Knesset Members from Israeli Arab parties announce a joint list in Israel’s election / Getty Images
“Bibi, Buji, Zehava and Issawi: All of the Jews are the same,” noted leaders of the Arab Balad party at a recent executive meeting.
Balad Party activists are willing to lump together Netanyahu with Meretz Chairwoman Zehava Gal-On, who supports the Arab Peace Initiative and the division of Jerusalem. Even more offensive is the derision expressed toward Arab MK Issawi Frej of Meretz merely because he joined a Zionist party, despite being left-wing and promoting Palestinian statehood.
The Balad Party’s mentality is representative of a larger problem within the Joint Arab List: the refusal to sit in a coalition led by Labor. Despite the Joint Arab List’s animosity toward Netanyahu and his settlement policy, such actions will only guarantee that Likud will continue to rule Israel during the next term.
Despite relatively promising numbers with Labor leading in many polls, Herzog will have an exceedingly difficult time forming a coalition following the elections. Shas’s Aryeh Deri announced that he will support Netanyahu and Avigdor Lieberman emphasized that he won’t join a leftist government. In the current formulations, it looks nearly impossible for Herzog to build a coalition with such diverse and conflicting partners.
But with the Arab party’s growing popularity — it’s now the third largest Knesset party with 12-13 seats according multiple recent polls — the dynamics could change. If the Arab party were to join Labor, Meretz, Yesh Atid and Kahlon’s Kulanu, the left wing would have the strength to depose Netanyahu and form an alternative coalition.
Unfortunately, the Arab party has repeatedly rejected any future willingness to sit in a coalition led by Labor, with Arab MK Jamal Zahlaka calling the Zionist Union a second-rate Likud.
Rotating campaign billboard shows Netanyahu and Labor Party leader Isaac Herzog / Getty Images
No one even dared speculate about it before. Only now, less than a week before they go to the polls on March 17, Israelis are finally allowing themselves to seriously consider the possibility that Prime Minister Benjamin Netanyahu might actually lose this election.
Depending on who they are, the prospect fills them with elation or dread. Either way, it feels surreal.
For the whole of this short and dizzying election campaign, the possibility that Netanyahu could go down has been viewed as incredibly far-fetched. After all, it was Bibi himself who ended his previous government and set the ball rolling for new elections. Why in the world would he do such a thing if he didn’t have utter confidence in his victory? The purpose of early elections, only halfway through his term, was to strengthen his hand: a stronger Likud with more reliable coalition partners would make the country more governable, he reasoned.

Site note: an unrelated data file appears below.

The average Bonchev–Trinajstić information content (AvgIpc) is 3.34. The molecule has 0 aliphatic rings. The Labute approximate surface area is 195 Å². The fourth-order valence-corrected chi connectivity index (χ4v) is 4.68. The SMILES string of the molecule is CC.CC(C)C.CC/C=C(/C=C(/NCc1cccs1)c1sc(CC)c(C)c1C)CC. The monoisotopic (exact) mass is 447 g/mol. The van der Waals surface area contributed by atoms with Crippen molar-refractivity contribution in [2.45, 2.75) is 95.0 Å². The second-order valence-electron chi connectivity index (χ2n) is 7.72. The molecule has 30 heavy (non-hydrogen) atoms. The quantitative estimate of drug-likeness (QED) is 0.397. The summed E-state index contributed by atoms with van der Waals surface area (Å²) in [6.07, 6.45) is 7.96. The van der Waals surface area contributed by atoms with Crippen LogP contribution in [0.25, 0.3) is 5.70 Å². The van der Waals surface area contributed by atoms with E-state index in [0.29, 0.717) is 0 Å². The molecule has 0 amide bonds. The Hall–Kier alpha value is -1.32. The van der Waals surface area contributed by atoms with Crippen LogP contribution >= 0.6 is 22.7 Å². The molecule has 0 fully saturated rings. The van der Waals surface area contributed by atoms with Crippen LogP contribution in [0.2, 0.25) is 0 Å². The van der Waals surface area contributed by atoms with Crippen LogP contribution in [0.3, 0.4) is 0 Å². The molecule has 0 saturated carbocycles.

If Netanyahu had possessed a crystal ball back in December and could have foreseen the latest poll numbers, he might have thought twice before making such a move. The Zionist Union led by Isaac Herzog and Tzipi Livni is now projected in multiple polls as pulling ahead of Likud by three to five seats, and some of the centrist and religious parties are publicly winking in their direction, while turning a colder shoulder to the Likud. This very well might give Herzog and company the first crack at putting together a ruling coalition.
And so for the first time, Israelis dare to ask themselves: “What happens if Bibi loses?”
I talked over the weekend with a longtime friend – a committed Jew, active in Jewish communal life, and a strong supporter of Israel. He calls himself an independent but votes mostly Republican. On U.S. President Barack Obama, he is wary and reserved; he voted for him once but for his opponent the other time. And my friend is very, very worried about the threat that Iran poses to Israel’s security.
When I asked for his thoughts on Prime Minister Benjamin Netanyahu’s speech, I was taken aback by his reaction. He was angry; furious, in fact. He saw the speech as a wildly inappropriate orgy of Obama-bashing. As an American, he was offended – and worried. Had it ever happened before, he asked, that a foreign leader spoke to our Congress and launched a direct attack on the American administration? I told him that, to the best of my knowledge, it had not.
A couple I know with more or less the same Jewish commitments and political views responded similarly. They had watched the speech and felt that members of Congress were being bullied by a foreign leader. True, the leader in this instance was from a place they love dearly, have visited often, and advocate for vigorously. And yes, they are concerned about the dangers posed by an Iranian bomb. But Netanyahu’s high-handed reprimand seemed out-of-place to them and the adoring responses more political than sincere. They saw the whole spectacle as an affront to American dignity. An American Congress with any self-respect, they said, should not tolerate being lectured in this manner.
And these were the Republicans.
In his speech to the U.S. Congress, Israeli Prime Minister Benjamin Netanyahu effectively made the case that the emerging nuclear deal with Iran is a “very bad deal.” But we would say that’s actually a polite understatement; Netanyahu didn’t go far enough. This is a dangerous deal — not only for Israel but for the entire region, the U.S. and the world.
According to media reports, Iran would reduce the number of centrifuges in operation to about 6,000 and its capacity to “breakout” of its treaty obligations and develop a bomb’s worth of weapons-grade uranium would be set back to one year.
Let’s say for the sake of argument that one year is enough time to respond to an Iranian rush to a bomb and we can live with that. Sounds good, right? After all, their current breakout capacity is about two months. We’re told that Iran’s nuclear program is being rolled back to the point that it will no longer pose an imminent danger to the security of America and its allies. So where’s the problem?
(Reuters) — Israelis will vote in a parliamentary election on March 17, choosing among party lists of candidates to serve in the 120-seat Knesset.